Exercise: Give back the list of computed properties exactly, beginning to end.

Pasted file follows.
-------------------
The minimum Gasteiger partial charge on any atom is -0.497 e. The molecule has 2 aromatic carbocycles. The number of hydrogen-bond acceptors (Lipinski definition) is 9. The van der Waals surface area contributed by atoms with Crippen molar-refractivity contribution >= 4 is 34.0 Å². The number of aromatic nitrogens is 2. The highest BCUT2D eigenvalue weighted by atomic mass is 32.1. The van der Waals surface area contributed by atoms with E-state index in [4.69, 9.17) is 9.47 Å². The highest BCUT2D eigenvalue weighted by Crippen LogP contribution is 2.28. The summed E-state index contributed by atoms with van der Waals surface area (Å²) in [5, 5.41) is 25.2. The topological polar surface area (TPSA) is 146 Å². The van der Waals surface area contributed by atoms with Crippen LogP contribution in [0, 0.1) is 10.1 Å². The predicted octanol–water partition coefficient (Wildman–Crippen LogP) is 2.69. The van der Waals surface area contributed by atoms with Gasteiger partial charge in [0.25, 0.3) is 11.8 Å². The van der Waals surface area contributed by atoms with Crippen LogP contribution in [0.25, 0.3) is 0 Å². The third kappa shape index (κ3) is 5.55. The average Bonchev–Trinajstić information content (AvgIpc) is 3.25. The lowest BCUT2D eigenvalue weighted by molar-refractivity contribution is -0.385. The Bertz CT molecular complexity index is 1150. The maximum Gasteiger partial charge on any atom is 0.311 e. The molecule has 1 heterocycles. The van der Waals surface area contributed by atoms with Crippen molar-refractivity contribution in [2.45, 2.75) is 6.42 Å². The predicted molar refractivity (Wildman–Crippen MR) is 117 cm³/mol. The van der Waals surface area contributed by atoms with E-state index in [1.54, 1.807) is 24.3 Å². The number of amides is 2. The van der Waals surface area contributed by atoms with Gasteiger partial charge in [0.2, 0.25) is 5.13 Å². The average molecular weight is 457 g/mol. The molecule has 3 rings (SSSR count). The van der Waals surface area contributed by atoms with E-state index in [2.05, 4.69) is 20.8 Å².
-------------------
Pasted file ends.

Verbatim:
The minimum Gasteiger partial charge on any atom is -0.497 e. The molecule has 2 aromatic carbocycles. The number of hydrogen-bond acceptors (Lipinski definition) is 9. The van der Waals surface area contributed by atoms with Crippen molar-refractivity contribution >= 4 is 34.0 Å². The number of aromatic nitrogens is 2. The highest BCUT2D eigenvalue weighted by atomic mass is 32.1. The van der Waals surface area contributed by atoms with E-state index in [4.69, 9.17) is 9.47 Å². The highest BCUT2D eigenvalue weighted by Crippen LogP contribution is 2.28. The summed E-state index contributed by atoms with van der Waals surface area (Å²) in [5, 5.41) is 25.2. The topological polar surface area (TPSA) is 146 Å². The van der Waals surface area contributed by atoms with Crippen LogP contribution in [0, 0.1) is 10.1 Å². The predicted octanol–water partition coefficient (Wildman–Crippen LogP) is 2.69. The van der Waals surface area contributed by atoms with Gasteiger partial charge in [0.25, 0.3) is 11.8 Å². The van der Waals surface area contributed by atoms with Crippen LogP contribution in [0.25, 0.3) is 0 Å². The third kappa shape index (κ3) is 5.55. The average Bonchev–Trinajstić information content (AvgIpc) is 3.25. The lowest BCUT2D eigenvalue weighted by molar-refractivity contribution is -0.385. The Bertz CT molecular complexity index is 1150. The maximum Gasteiger partial charge on any atom is 0.311 e. The molecule has 1 heterocycles. The van der Waals surface area contributed by atoms with Crippen molar-refractivity contribution in [2.45, 2.75) is 6.42 Å². The predicted molar refractivity (Wildman–Crippen MR) is 117 cm³/mol. The van der Waals surface area contributed by atoms with E-state index in [1.54, 1.807) is 24.3 Å². The number of amides is 2. The van der Waals surface area contributed by atoms with Gasteiger partial charge in [0.2, 0.25) is 5.13 Å². The average molecular weight is 457 g/mol. The molecule has 3 rings (SSSR count). The van der Waals surface area contributed by atoms with E-state index in [2.05, 4.69) is 20.8 Å².